Published: March 23, 2017
Circle cut into 16 slices, underneath  the slices arranged.


This picture demonstrates the famous formula:

Area of a circle = Pi  r2

Here's how to see it:

Look at the slices in the circle - each slice is "r," the radius, long on a side.

Here is what we know before we start:

  • The circumference of the circle is Pi times the diameter.
  • And the diameter is 2 times the radius.
  • So the circumference of the circle is 2 r Pi 

Here is what we do:

  • So now we take the slices and rearrange them into a rectangular like thing.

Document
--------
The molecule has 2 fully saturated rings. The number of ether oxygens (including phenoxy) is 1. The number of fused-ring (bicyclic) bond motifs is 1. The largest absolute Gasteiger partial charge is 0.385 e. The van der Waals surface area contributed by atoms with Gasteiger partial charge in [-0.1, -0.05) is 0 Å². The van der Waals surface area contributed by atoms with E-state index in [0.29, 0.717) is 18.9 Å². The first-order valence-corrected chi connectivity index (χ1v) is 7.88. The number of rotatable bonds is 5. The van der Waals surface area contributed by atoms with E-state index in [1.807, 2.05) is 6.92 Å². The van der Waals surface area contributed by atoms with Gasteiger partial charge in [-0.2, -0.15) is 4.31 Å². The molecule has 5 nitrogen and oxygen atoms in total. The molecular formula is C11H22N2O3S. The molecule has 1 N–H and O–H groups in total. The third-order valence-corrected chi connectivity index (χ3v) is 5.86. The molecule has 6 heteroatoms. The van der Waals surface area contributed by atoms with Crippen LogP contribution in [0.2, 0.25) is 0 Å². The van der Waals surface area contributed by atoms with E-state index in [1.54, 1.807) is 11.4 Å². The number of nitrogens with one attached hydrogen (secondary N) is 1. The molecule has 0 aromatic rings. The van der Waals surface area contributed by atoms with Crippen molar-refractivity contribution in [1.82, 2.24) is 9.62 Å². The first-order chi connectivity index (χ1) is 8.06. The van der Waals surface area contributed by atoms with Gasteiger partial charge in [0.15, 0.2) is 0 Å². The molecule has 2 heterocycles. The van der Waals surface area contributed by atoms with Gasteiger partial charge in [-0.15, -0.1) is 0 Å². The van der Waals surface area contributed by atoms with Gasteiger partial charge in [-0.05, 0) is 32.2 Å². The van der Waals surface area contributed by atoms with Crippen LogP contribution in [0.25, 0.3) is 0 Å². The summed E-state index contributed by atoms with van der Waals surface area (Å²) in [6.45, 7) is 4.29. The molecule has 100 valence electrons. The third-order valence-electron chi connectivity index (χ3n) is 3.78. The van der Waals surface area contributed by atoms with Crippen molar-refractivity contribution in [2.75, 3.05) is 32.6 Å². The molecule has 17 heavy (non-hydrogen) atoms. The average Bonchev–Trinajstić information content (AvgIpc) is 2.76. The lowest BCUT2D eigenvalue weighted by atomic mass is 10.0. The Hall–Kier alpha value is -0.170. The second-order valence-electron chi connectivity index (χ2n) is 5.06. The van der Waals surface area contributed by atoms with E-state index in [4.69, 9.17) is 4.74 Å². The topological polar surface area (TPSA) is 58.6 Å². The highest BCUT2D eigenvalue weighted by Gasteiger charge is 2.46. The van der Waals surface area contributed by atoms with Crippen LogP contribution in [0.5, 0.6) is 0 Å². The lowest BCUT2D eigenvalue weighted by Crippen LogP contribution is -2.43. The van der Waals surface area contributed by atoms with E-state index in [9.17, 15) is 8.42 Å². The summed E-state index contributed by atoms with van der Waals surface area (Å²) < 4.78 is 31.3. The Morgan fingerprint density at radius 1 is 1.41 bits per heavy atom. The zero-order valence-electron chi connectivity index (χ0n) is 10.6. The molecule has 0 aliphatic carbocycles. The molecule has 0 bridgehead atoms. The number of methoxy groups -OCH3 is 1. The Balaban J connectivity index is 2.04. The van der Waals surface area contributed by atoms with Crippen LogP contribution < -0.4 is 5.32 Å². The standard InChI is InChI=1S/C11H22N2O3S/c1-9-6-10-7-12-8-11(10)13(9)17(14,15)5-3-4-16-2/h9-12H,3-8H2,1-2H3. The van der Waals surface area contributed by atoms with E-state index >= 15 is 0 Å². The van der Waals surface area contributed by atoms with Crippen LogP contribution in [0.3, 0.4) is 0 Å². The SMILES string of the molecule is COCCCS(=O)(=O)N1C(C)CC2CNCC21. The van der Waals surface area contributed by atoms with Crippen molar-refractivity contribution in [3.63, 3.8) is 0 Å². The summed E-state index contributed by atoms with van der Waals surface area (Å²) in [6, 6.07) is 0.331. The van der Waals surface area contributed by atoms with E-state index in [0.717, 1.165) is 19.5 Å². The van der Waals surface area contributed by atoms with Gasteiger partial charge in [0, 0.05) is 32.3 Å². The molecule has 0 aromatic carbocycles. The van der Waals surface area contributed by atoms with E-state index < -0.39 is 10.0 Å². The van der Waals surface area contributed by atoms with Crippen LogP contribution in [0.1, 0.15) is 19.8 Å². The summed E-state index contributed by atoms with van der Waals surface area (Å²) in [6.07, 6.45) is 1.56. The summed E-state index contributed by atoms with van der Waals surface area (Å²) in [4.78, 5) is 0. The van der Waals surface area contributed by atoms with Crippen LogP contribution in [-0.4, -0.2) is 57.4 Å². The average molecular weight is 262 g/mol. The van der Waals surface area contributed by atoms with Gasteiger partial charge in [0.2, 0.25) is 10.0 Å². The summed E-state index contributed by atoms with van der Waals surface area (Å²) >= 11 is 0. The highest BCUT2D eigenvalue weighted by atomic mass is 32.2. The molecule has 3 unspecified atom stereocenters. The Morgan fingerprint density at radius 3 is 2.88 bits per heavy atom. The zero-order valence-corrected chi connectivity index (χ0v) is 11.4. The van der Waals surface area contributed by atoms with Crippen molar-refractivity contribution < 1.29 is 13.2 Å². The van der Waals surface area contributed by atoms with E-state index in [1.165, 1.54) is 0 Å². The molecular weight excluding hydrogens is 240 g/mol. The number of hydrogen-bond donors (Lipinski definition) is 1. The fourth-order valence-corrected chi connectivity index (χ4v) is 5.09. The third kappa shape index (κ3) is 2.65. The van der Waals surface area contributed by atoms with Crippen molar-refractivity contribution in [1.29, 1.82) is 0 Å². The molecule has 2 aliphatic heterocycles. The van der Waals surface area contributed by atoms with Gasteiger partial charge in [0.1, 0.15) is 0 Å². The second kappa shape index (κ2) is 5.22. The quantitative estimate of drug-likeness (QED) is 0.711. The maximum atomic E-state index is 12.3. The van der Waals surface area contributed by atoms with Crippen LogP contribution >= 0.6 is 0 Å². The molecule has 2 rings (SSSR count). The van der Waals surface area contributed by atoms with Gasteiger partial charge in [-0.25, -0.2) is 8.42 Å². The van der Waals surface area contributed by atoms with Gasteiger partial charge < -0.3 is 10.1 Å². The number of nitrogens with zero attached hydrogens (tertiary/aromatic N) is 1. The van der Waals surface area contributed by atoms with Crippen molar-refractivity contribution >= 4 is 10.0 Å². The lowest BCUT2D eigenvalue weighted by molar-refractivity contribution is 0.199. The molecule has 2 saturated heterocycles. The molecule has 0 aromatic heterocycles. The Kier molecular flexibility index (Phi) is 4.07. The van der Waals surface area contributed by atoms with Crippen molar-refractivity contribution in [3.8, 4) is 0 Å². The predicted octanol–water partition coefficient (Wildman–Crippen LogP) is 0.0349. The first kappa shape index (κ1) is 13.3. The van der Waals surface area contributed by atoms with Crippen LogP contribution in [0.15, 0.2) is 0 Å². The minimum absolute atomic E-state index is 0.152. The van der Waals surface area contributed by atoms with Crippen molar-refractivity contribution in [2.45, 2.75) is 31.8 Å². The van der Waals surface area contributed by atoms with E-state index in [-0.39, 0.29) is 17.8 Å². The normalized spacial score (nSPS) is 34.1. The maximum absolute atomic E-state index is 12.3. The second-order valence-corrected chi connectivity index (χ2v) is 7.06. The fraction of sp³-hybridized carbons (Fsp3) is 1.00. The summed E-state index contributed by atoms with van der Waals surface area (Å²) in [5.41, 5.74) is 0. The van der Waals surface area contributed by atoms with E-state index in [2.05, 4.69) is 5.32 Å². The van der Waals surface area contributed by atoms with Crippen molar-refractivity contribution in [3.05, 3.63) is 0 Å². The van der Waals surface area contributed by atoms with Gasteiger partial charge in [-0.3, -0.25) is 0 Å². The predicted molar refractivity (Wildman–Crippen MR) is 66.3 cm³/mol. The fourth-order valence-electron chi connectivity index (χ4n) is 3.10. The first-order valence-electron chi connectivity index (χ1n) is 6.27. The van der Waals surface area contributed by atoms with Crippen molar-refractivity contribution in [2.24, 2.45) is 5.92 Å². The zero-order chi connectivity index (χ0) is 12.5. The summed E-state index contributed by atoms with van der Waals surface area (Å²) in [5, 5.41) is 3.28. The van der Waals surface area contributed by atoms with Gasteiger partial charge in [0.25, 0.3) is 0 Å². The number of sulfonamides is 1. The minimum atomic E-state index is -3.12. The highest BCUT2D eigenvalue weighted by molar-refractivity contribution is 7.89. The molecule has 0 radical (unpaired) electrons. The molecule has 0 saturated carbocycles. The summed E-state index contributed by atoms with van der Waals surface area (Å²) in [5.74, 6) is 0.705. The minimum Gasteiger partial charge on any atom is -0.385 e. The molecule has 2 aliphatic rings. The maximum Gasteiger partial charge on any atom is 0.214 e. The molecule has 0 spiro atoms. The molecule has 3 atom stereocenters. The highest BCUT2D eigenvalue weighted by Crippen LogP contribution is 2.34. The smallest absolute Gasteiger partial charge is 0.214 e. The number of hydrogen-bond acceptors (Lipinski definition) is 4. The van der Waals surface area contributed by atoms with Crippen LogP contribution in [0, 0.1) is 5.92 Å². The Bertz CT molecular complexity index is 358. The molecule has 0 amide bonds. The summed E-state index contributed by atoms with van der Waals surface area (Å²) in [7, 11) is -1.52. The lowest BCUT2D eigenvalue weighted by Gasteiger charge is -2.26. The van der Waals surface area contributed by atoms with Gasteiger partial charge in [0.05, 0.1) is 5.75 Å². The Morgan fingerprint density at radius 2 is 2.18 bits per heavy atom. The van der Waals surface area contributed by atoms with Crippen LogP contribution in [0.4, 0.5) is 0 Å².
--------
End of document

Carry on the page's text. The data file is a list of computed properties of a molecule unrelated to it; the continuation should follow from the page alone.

• The height is "r" because it is the same length as the radius.

The tricky bit:

  • Think about the width of our rectangle-ish shape.
  • The bottom edge is the "pie crust" of half of the circle.
  • Half the crust on the top edge, half on the bottom.
  • So the width must be HALF the circumference, or Pi  times the radius (or Pi times half of the diameter).
  • Take a minute to think about it - it's a lttle tricky.  
  • What would be a good estimate to the area of this rectangle-ish shape be?  
  • Height times width or     r x (Pi x r)   or...

Area = Pi  r2

To see this more exactly, try to imagine infinite slices (rather than 16) getting infinitely thin.




Open a PDF version that you can cut out yourself